President Donald Trump's trade negotiators entered the latest round of NAFTA talks Wednesday under growing pressure inside their own country to step back from a confrontational stance that's left the U.S. isolated at the negotiating table.
Trump has maintained his threat to walk out on the fourth round of talks to update the North American Free Trade Agreement, even amid rising opposition at home to his hard-line stance.
The top U.S. business group pledged to fight to preserve the pact, a congressional committee said it was committed to successful talks, and Mexico signaled it can live without the accord.
"There is life after NAFTA," Mexican Economy Minister Ildefonso Guajardo said Tuesday in an interview with Radio Formula. Mexico could leave NAFTA and have the strength to move on without any serious long-term structural damage to the economy, he said.
Canadian Prime Minister Justin Trudeau -- who has steadfastly struck an optimistic tone as his foreign minister began to dampen expectations for a quick deal -- visited the White House on Wednesday to discuss trade with Trump.
U.S. Trade Representative Robert Lighthizer kicked off the latest round by announcing an agreement on a chapter on competition. The countries have agreed to increased "procedural fairness in competition law enforcement," his office said in a statement. It's the second topic to be agreed on along with the chapter on small and medium-size businesses.
"Thus far, we have made good progress, and I look forward to several days of hard work," Lighthizer said in the statement Wednesday. Scheduled talks in this session have been extended by two days to Tuesday.
Trudeau and Canadian Foreign Minister Chrystia Freeland met with members of the House Ways and Means Committee in Washington Wednesday morning, with Chairman Kevin Brady, R-Texas, saying the committee was dedicated to "successful" negotiations. "When North America wins, America wins, and the American people win as well," he said.
An updated NAFTA must account for the digital economy, make progress on customs rules, beef up intellectual property protections and improve market access for U.S. dairy producers, Brady said.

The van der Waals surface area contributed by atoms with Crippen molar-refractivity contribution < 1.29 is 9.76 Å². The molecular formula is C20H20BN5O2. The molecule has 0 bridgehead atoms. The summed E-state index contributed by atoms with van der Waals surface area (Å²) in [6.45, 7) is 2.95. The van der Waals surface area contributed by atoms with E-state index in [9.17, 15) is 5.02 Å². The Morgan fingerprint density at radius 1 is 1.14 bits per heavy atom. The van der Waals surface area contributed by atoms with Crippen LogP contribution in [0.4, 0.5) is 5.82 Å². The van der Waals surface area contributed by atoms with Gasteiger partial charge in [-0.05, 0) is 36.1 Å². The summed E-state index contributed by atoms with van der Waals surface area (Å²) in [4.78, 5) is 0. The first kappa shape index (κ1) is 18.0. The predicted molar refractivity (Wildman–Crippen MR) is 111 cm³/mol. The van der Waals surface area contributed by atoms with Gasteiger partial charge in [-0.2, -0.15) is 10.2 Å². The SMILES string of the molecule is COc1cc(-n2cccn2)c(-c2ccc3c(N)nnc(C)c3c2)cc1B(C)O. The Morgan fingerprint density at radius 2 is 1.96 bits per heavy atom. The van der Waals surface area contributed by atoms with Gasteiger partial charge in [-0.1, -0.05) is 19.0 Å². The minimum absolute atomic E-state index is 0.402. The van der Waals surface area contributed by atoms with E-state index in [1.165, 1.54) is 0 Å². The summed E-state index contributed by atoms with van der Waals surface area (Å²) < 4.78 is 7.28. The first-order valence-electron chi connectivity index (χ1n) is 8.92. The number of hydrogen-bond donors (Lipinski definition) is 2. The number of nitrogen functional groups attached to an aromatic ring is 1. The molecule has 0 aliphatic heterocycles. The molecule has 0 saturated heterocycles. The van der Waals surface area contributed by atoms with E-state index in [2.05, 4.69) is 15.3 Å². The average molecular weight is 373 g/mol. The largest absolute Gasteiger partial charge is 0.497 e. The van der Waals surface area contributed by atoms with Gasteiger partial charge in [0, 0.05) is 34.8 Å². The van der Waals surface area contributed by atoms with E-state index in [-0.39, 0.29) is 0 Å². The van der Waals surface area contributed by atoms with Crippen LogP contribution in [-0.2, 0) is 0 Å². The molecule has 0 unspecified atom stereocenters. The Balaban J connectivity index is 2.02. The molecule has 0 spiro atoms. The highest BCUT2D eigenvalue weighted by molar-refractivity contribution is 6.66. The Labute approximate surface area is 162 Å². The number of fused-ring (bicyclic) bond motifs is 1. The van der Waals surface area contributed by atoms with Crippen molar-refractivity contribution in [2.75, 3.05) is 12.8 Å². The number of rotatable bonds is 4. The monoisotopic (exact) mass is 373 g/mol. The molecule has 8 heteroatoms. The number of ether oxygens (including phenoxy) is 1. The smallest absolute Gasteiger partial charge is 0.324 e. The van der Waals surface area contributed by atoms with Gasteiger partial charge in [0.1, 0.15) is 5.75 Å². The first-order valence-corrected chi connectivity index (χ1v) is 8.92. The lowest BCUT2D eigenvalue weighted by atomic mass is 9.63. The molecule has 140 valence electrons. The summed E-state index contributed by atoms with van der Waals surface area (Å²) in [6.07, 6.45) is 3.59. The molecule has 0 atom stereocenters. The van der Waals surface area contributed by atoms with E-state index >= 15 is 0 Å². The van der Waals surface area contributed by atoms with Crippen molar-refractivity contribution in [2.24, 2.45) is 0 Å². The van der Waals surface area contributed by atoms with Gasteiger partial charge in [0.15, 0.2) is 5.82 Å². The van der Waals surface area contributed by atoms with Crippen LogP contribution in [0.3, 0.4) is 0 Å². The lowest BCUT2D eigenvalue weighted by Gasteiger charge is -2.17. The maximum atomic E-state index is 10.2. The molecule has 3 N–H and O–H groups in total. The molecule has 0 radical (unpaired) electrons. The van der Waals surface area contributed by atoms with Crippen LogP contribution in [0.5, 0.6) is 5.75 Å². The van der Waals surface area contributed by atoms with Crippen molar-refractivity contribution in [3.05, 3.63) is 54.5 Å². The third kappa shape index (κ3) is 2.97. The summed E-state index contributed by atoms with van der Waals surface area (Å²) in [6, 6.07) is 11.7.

Rep. Richard Neal of Massachusetts, the ranking Democrat on the committee, said he hopes NAFTA will expand Canadian market access for U.S. cultural industries and "will be an opportunity to update intellectual property rules."
One of the most contentious U.S. proposals is around so-called rules of origin for vehicles, which govern what share of a car must be built within NAFTA countries to receive the pact's benefits. The U.S. is expected to propose substantially raising the regional requirement, from 62.5 percent currently, and potentially add a U.S.-specific content requirement.
Rules of origin will be discussed by negotiators today, Sunday and Monday, according to an agenda obtained by Bloomberg.
An auto-parts industry executive warned Wednesday that tightening the rules of origin for cars will add complexity and costs.
"If the required content to hit the threshold for a NAFTA vehicle is too high, people may say, 'Look, it's just too difficult, it's too high, so we'll just ship the vehicles in,'" Magna International Inc. Chief Executive Officer Don Walker said in an interview ahead of the talks. "In which case, they pay the duty, and it's a lose-lose."
U.S. Chamber of Commerce CEO Thomas Donohue, speaking in Mexico City on Tuesday, said the rules of origin proposal would send more business overseas. Donohue pledged to fight "like hell" to defend NAFTA if Trump tries to pull out, and urged Lighthizer to get a deal.
He said the 23-year-old accord is facing an "existential threat" because of the Trump administration's hard-line stance. "There are several poison-pill proposals still on the table that could doom the entire deal," Donohue said.
Alfredo Coutino, Latin America director at Moody's Analytics, wrote in a report that the probability of a breakup of the 1994 trade agreement has increased.
"U.S. negotiators have made conditions so tough that Mexico and Canada could reject them, which would be the perfect excuse for the U.S. government to announce its departure from NAFTA," Coutino wrote. "Among conditions demanded by the U.S. are a significant increase in regional content -- particularly U.S. content -- in the region's exports, a uniform upper limit for government purchases, some restrictions to agriculture products coming to the U.S. from Mexico and Canada, and the elimination of the chapter on resolution of controversies."
Phil Levy, senior fellow at the Chicago Council on Global Affairs, pegs the chance of NAFTA's survival at less than 50 percent.
"What is the administration going to do? Are they going to be patient and work through these things?" Levy said. "Or are they going to take this as a pretext and say: 'We tried negotiations; they failed. Now we need to blow this up?'"
Blowing up the deal appears to be Trump's favored choice. On the campaign trail, he called NAFTA a job-killing disaster.
Information for this article was contributed by Josh Wingrove, Eric Martin, Andrew Mayeda and Gabrielle Coppola of Bloomberg News and Mark Stevenson and Paul Wiseman of The Associated Press.
Business on 10/12/2017
Print Headline: Trump's words hang over NAFTA table as U.S. business frets